Jackie Chan is known to be an action actor performing his own crazy stunts with comedy. In many of his films, he’ll use anything in his fight scenes (chairs, ladders, staircases, bicycles, etc.)
While other films try to add action comedy, it just doesn’t seem to come together as well as Jackie Chan’s films. So how does he do it?
These points are broken down into nine simple principles Zhou summarized on Twitter, which are:
- Start with a disadvantage.
- Use the environment.
- Be clear in your shots.
- Action and reaction in the same frame.
- Do as many takes as necessary.
- Let the audience feel the rhythm.
- In editing two good hits = one great hit.
- Pain is humanizing.
- Earn your finish.
Zhou explains that the technique Chan uses is similar to a classic one used by silent films for basic comedy. Additionally, every shot is clear and visible, never in the dark or hard to see.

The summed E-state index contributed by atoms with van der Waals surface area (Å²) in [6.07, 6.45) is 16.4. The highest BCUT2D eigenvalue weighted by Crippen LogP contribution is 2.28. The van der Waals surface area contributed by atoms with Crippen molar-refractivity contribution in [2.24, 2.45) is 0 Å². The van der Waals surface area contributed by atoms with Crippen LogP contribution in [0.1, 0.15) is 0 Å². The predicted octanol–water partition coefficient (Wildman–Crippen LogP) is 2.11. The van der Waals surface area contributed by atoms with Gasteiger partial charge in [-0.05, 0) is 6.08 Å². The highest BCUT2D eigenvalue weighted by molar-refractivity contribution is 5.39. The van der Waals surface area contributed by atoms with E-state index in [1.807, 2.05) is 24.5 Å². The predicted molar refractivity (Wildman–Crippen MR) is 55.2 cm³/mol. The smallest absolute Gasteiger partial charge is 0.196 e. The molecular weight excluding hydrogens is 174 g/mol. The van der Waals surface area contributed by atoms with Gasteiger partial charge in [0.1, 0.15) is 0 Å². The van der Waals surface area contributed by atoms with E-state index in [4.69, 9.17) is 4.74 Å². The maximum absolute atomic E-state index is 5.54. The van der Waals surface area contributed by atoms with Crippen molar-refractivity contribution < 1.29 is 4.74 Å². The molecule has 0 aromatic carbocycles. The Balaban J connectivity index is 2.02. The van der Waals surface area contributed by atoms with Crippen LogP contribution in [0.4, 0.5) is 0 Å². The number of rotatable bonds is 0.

Another defining factor is that Chan is a martial artist so there’s very little camera movement to create the illusion of someone able to fight. It’s always at a wide angle so you can see him and what he’s doing with clarity.
Time is also another issue. The video shows an interview clip where Chan is stating the differences between American and Chinese films and how the lack of time to make a movie in American films shows the lack of quality. Chan tends to re-take shots many times to make sure it’s perfect with his Chinese films, that can often take months to shoot a fight scene, which isn’t always an option in American films. And while he’s filming, yes, sometimes he does get hurt on set, but as Zhou said, he’s a “perfectionist.”
For anyone wanting to understand how to make action comedy awesome in their films or to have a better understanding and appreciation for action comedy movies that can remain timeless, keep this one in your notes.
The most difficult thing is when I throw the fan and it coming back. More than 120 take[s]. Those kind of things, “Oh Jackie good!”. It’s not good. You can do it, except do you have the patience or not.
Here are some of the interview video clips Zhou used in his video: